The Sheffield locations that have kept me in the city of variety
Originally hailing from deepest darkest Devon, Sam Ward arrived in Sheffield to study, and was instantly at peace in the Devonian-rivaling verdant spaces and sprawling Peak District. But these well-documented scenic landmarks are not all the city has to offer.Having studied, worked and lived- as well as cried and cheered, in the case of the Blades- in numerous different places, these are the ones that will live long in the memory. Currently an apprentice journalist at the Sheffield Telegraph, he takes us on a tour through the locations that keep him tied to this "beautiful" city almost five years on.
It would seem inappropriate not to start with an area that has the word 'hill' in its name, given the history of Sheffield and it having notoriously been built on seven of them. After passing through the beautiful Crookes Valley Park, my favourite in the city, due in part to the former-reservoir, which you should definitely not swim in, you are greeted by an abundance of restaurants. Before visiting one of these, you can quench your thirst at the Broomhill Tavern, family run and dating back to 1830, or at The York with a True North best bitter. I came to the area quite late for a student, only living in the area at the tail-end of and post-studies. It was exciting and full of atmosphere, feeling a sense of community as you say hello to the local cafe owner. In the words of Sir John Betjeman in his poem about Broomhill, "Serene on a Sunday/The sun glitters hotly"- and that is certainly how it feels.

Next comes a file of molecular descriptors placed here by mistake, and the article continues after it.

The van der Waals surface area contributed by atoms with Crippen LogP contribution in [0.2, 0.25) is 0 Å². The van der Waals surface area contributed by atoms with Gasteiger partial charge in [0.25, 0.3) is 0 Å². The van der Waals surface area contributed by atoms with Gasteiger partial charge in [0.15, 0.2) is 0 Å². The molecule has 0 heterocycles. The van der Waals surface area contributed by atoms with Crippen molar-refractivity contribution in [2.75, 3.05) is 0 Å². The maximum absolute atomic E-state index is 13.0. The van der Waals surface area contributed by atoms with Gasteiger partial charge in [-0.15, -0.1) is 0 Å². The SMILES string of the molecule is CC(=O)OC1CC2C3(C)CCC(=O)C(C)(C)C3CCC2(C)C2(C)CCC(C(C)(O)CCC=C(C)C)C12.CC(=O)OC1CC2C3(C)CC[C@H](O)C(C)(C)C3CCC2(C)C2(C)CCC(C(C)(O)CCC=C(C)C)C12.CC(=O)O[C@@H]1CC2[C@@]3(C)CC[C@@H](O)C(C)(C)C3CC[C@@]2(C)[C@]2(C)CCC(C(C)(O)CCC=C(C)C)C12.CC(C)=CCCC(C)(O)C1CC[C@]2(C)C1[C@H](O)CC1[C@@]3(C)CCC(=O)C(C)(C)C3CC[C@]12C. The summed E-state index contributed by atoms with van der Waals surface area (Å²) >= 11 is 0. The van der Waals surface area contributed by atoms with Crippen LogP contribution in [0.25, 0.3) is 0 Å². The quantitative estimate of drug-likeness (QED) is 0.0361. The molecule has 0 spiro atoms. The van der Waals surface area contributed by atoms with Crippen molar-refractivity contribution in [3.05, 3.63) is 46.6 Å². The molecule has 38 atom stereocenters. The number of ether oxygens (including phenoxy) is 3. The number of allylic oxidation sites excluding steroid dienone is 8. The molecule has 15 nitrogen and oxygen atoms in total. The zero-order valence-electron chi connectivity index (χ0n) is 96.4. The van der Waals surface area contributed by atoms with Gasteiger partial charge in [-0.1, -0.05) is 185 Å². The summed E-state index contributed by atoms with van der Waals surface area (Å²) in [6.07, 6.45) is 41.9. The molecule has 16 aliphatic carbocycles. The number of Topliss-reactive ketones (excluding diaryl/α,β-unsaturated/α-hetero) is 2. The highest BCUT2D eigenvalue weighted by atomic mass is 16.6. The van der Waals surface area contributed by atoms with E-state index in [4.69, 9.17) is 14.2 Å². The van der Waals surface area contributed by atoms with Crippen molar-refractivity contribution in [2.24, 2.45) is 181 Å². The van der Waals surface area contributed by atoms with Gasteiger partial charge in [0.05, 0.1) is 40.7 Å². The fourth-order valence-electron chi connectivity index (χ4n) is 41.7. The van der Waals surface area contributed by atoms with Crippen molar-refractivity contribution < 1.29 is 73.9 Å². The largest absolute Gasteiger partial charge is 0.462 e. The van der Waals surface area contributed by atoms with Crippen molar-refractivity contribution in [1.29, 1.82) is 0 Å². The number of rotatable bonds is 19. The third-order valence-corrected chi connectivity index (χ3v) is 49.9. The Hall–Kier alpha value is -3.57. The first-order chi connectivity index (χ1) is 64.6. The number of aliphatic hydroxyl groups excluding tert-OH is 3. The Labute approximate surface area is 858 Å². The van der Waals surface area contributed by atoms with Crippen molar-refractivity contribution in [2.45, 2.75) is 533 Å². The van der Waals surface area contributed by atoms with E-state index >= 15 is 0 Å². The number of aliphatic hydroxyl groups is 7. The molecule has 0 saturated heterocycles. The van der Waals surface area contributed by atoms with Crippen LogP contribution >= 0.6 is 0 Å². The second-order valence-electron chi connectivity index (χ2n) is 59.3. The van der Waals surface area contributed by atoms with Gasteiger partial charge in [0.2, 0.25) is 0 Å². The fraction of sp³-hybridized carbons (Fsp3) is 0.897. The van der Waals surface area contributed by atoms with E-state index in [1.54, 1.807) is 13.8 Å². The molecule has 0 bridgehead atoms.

KELHAM ISLAND AND NEEPSEND
Constantly developing, structurally and in popularity, the area boasts a smorgasbord of my favourite pubs, views and events in the city. Amble along the idyllic Ball Street bridge, stop to view local artist Pete Mckee's wall mural, or visit the first weekend of every month for the iconic Peddler night market. The Kelham Island Museum, nicely placed in proximity to the legendary Fat Cat pub, offers a slice of industry and steelmaking history, and the KIAC Art Studios put on something slightly different. Round it off on Rutland Way at Church, Temple of Fun, for a game of FIFA and a vegan kebab- or, if you are not that way inclined, at the Gardener's Rest for a locally sourced pork pie. Many a night was spent at the latter sat in the beer garden (the best in Sheffield) amongst the quirky miscellaneous decor waiting for my friend to finish bar work. I realise this is starting to sound like an extremely biased travel guide, but you'll understand why when you visit.
THE CITY CENTRE
Sheffield's city centre sometimes gets a bad rep- I experienced this first hand when interviewing for a piece on its pros. But there is lots to shout about, I promise. I enjoy scouting out the vintage and second hand shops around Division Street and beyond. You can see a play by the fantastic resident company at one of the Sheffield Theatres, or the fantastic fringe-scene going on at Theatre Deli, DINA and The Cellar. The S1 Artspace in Park Hill is doing an amazing job at championing local artists, as is Foodhall and The Site Gallery. And, if you didn't know, we now have a Premier League team plying their trade in the city centre. But I'll leave that subject alone.
I am placing the Botanical Gardens under this relaxed location umbrella, because the gardens are some of the nicest I have ever been in. And they're free. Water features, a greenhouse of weird and wonderful plants, and a amazingly well-kept verdant plain- and all so close to the buzzing and active Ecclesall Road. The road itself is alive on a Friday and Saturday night, and offers a great alternative to the city centre. The recently opened Eagle is a personal favourite watering hole.
It's a cliche, I know, that people up north are that bit friendlier. But it's a cliche for a reason. I cannot possibly talk about my favourite parts of Sheffield, geographically or otherwise, without mentioning what really keeps me here- and it is everyone I have met since being in the city. Never, ever change.